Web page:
Pair your accounts.

Export articles to Mendeley

Get article recommendations from ACS based on references in your Mendeley library.

Pair your accounts.

Export articles to Mendeley

Get article recommendations from ACS based on references in your Mendeley library.

You’ve supercharged your research process with ACS and Mendeley!

STEP 1:
Click to create an ACS ID

Please note: If you switch to a different device, you may be asked to login again with only your ACS ID.

Please note: If you switch to a different device, you may be asked to login again with only your ACS ID.

Please note: If you switch to a different device, you may be asked to login again with only your ACS ID.

MENDELEY PAIRING EXPIRED
Your Mendeley pairing has expired. Please reconnect
ACS Publications. Most Trusted. Most Cited. Most Read
My Activity
CONTENT TYPES

Figure 1Loading Img
ADDITION / CORRECTIONThis article has been corrected. View the notice.

Charged Biological Membranes Repel Large Neutral Molecules by Surface Dielectrophoresis and Counterion Pressure

Cite this: J. Am. Chem. Soc. 2024, 146, 4, 2701–2710
Publication Date (Web):January 16, 2024
https://doi.org/10.1021/jacs.3c12348

Copyright © 2024 The Authors. Published by American Chemical Society. This publication is licensed under

CC-BY 4.0.
  • Open Access

Article Views

2884

Altmetric

-

Citations

-
LEARN ABOUT THESE METRICS
PDF (3 MB)
Supporting Info (1)»

Abstract

Macromolecular crowding is the usual condition of cells. The implications of the crowded cellular environment for protein stability and folding, protein–protein interactions, and intracellular transport drive a growing interest in quantifying the effects of crowding. While the properties of crowded solutions have been extensively studied, less attention has been paid to the interaction of crowders with the cellular boundaries, i.e., membranes. However, membranes are key components of cells and most subcellular organelles, playing a central role in regulating protein channel and receptor functions by recruiting and binding charged and neutral solutes. While membrane interactions with charged solutes are dominated by electrostatic forces, here we show that significant charge-induced forces also exist between membranes and neutral solutes. Using neutron reflectometry measurements and molecular dynamics simulations of poly(ethylene glycol) (PEG) polymers of different molecular weights near charged and neutral membranes, we demonstrate the roles of surface dielectrophoresis and counterion pressure in repelling PEG from charged membrane surfaces. The resulting depletion zone is expected to have consequences for drug design and delivery, the activity of proteins near membrane surfaces, and the transport of small molecules along the membrane surface.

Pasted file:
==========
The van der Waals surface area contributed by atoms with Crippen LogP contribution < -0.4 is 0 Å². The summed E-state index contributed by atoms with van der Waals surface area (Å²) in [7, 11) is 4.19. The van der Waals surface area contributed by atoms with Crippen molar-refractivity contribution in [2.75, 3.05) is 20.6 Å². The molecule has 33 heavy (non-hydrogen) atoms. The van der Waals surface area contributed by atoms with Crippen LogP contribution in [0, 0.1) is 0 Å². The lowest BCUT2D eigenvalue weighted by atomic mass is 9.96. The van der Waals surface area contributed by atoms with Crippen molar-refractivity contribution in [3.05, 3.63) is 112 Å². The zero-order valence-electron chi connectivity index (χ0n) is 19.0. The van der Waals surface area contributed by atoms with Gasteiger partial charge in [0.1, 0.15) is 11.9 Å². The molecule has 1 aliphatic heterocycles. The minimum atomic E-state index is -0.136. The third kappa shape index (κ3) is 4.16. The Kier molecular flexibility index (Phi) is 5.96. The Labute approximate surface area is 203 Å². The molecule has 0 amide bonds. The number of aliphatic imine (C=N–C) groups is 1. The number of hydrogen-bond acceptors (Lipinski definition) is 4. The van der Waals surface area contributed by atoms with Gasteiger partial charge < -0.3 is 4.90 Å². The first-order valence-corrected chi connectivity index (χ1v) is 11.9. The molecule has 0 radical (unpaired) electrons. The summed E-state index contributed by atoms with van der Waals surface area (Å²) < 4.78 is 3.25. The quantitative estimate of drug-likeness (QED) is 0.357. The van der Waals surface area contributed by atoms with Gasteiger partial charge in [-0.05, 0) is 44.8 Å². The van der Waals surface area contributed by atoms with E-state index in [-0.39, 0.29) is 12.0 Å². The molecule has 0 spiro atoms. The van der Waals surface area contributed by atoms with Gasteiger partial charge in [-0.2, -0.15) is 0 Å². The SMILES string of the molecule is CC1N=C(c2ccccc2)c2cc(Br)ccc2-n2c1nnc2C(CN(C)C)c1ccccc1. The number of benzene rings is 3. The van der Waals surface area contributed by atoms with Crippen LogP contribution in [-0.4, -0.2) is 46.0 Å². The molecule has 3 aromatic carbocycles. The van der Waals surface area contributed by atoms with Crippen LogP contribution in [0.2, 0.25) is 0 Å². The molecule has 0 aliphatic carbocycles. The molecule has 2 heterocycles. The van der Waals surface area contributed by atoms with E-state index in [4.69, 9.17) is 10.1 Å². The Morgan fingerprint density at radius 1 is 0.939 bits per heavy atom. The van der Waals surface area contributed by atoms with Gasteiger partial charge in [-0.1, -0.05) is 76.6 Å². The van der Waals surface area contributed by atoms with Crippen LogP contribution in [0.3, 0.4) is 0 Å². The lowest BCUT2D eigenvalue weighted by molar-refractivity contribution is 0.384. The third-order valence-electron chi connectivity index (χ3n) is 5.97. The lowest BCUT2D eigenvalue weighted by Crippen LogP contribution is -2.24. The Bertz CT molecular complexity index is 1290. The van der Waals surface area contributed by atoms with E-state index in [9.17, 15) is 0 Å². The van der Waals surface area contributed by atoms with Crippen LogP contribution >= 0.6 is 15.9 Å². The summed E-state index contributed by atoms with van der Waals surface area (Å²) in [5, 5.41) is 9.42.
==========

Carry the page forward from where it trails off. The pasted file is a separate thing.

This publication is licensed under

CC-BY 4.0.
  • cc licence
  • by licence

Introduction

ARTICLE SECTIONS
Jump To

Mimicking the cell environment involves reproducing experimentally the crowding conditions typical of the cell and its organelles. (1,2) While the actual macromolecule concentration depends on the type of cell or subcellular organelle, crowding affects not only interactions between molecules in solution but also interactions between those molecules and the ubiquitous biological membranes that form cellular boundaries. Given the number of transmembrane proteins that act as signal receptors and the fact that membrane recruitment is frequently a rate-limiting step to protein channel regulation by cytosolic proteins, (3) the forces governing these interactions are of high physiological relevance. Experimentally, synthetic polymers are frequently used to mimic crowders. Poly(ethylene glycol) (PEG) is an electrically neutral polymer commonly substituted for naturally occurring biopolymers and proteins because of its high solubility in both water and nonpolar solvents. PEG is also widely used in many different practical contexts, including the pharmaceutical and food industries, (4) protein precipitation, (5,6) and biomedical applications involving drug delivery through PEGylation. (7) PEG is also a versatile biophysical toolbox to induce osmotic stress in polymer-excluded regions (8,9) or to probe protein ion channels to get information about their size (10) or their access resistance. (11,12)